The Inland Waterways Association (IWA) representative on the Mooring Strategy Steering Group has made it clear that his understanding of the local mooring strategy is to “reduce the numbers of those living on the canal” so that within 5 years “they would be able to plan for a different life-style”. In an email to BW’s Sally Ash, the IWA rep Tim Wheeldon also stated that “there will be no question of anyone being forced to give up home, school or job in the short term“. Mr Wheeldon describes this as “compassionate” and “fair”. We cannot think of anything compassionate or fair about people being forced to give up their home, school or job in any timescale, whether long-term, short-term or otherwise. Mr Wheeldon also claims it will be legal, an assertion obviously made in ignorance of Article 8 of the Human Rights Act.
The (Acting) Chair of the IWA Leicestershire Branch, John Evans, responded to an email from a boater on the Steering Group objecting to Mr Wheeldon’s remarks by labelling liveaboard continuous cruisers on the K and A as “squatters” who BW should have “stamped on”. Unfortunately for Mr Evans, he intended his comments for the eyes of a friend only, but accidentally sent the email to all members of the Steering Group.
Thank you Mr Evans, we now have it confirmed from the top of the IWA that your policy is to stamp on us. Oh and by the way, didn’t Tom Rolt, one of the founders of the IWA, spend 1800 consecutive days living on his narrowboat moored at Tardebigge? Was he a “squatter” do you think?
We wish to remind the IWA that the intention of Parliament in passing Section 17 3 c ii of the 1995 British Waterways Act was to protect boat dwellers without permanent moorings from homelessness and enable them to continue living on their boats, keep their jobs and send their children to school. BW boat licence holders are entitled to cruise the canals without a mooring, subject to the 14-day rule. Itinerant iveaboard boaters have rights. Those rights include respect for home and a right not to be subjected to prejudice. We are a vulnerable group in that we have minimal legal rights (and what rights we do have are being systematically attacked) and as such deserve some basic protection from harassment. If Mr Wheeldon or Mr Evans had made their comments about a demographic group that was, for example, black or female they would be committing an offence. If the landlord of a house introduced rules that made it so difficult for their tenants to carry on living in the house that they were forced to move out, they would be committing an offence.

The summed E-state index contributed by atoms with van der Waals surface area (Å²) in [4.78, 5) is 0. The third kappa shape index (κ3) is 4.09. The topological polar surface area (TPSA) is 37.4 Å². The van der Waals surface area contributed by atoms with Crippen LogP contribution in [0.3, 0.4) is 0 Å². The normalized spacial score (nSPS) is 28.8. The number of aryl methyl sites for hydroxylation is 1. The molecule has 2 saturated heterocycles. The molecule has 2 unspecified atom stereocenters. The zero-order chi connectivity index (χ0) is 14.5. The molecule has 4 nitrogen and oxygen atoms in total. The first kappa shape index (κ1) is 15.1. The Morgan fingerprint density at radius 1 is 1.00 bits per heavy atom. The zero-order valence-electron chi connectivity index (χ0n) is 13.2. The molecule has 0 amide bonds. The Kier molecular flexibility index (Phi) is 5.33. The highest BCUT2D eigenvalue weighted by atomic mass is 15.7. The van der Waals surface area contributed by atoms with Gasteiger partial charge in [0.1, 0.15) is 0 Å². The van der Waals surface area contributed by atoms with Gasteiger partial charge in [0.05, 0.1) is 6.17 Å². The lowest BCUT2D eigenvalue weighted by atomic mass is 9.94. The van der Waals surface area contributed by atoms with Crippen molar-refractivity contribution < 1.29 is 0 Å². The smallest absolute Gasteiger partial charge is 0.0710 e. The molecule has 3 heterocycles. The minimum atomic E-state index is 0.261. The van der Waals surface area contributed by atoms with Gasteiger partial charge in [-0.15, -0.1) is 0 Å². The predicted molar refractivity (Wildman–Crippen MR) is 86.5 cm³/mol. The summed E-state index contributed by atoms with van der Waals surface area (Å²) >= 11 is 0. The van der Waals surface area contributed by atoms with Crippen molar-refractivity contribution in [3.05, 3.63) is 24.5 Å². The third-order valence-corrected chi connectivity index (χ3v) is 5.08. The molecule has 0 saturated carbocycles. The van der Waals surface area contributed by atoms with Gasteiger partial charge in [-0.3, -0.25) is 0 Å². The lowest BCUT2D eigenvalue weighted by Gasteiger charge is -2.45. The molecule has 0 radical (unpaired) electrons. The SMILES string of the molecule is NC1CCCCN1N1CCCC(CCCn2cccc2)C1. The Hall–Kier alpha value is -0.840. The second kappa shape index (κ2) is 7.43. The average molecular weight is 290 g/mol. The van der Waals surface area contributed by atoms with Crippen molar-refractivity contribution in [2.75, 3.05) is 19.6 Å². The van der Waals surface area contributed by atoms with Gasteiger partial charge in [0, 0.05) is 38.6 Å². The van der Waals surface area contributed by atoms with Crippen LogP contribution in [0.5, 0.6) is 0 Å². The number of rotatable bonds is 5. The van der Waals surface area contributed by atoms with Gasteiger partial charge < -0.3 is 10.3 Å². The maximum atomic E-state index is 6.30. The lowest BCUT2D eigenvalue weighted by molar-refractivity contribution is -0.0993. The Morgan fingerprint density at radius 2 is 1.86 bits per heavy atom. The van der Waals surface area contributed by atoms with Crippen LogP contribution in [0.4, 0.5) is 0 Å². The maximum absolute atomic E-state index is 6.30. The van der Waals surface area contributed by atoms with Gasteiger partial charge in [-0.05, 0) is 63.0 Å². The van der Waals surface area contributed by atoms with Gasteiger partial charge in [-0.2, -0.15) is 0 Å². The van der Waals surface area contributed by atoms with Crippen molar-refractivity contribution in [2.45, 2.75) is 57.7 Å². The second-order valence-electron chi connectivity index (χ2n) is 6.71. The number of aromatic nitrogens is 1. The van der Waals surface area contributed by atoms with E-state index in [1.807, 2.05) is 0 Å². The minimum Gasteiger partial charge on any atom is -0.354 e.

The next Local Mooring Strategy meeting is likely to be on 11 October in Wiltshire Council offices in Chippenham. In the absence of BW’s Damian Kemp Ken Oliver, Wiltshire’s Canal Officer, has been asked to chair the meeting. According to Sally Ash, the remaining task is to plan for monitoring and enforcement of time limits, and BW’s National Enforcement Operations Manager Paul Griffin will be present.
Ms Ash appears to have forgotten that there is another outstanding task, required by law, which is to carry out an Equality Impact Assessment of the proposals. An analysis of the data from the liveaboard boaters’ questionnaire will form part of this. A boater spent at least 20 hours doing the data entry for this, so if you know who he is, please buy him a drink for his hard work.
NOTE: In the second volume of his autobiography, Landscape with Canals, Tom Rolt described spending 4 years and 11 months living on his boat Cressy at Tardebigge on the Worcester and Birmingham canal in a chapter entitled ‘Eighteen hundred days in Tardebigge’.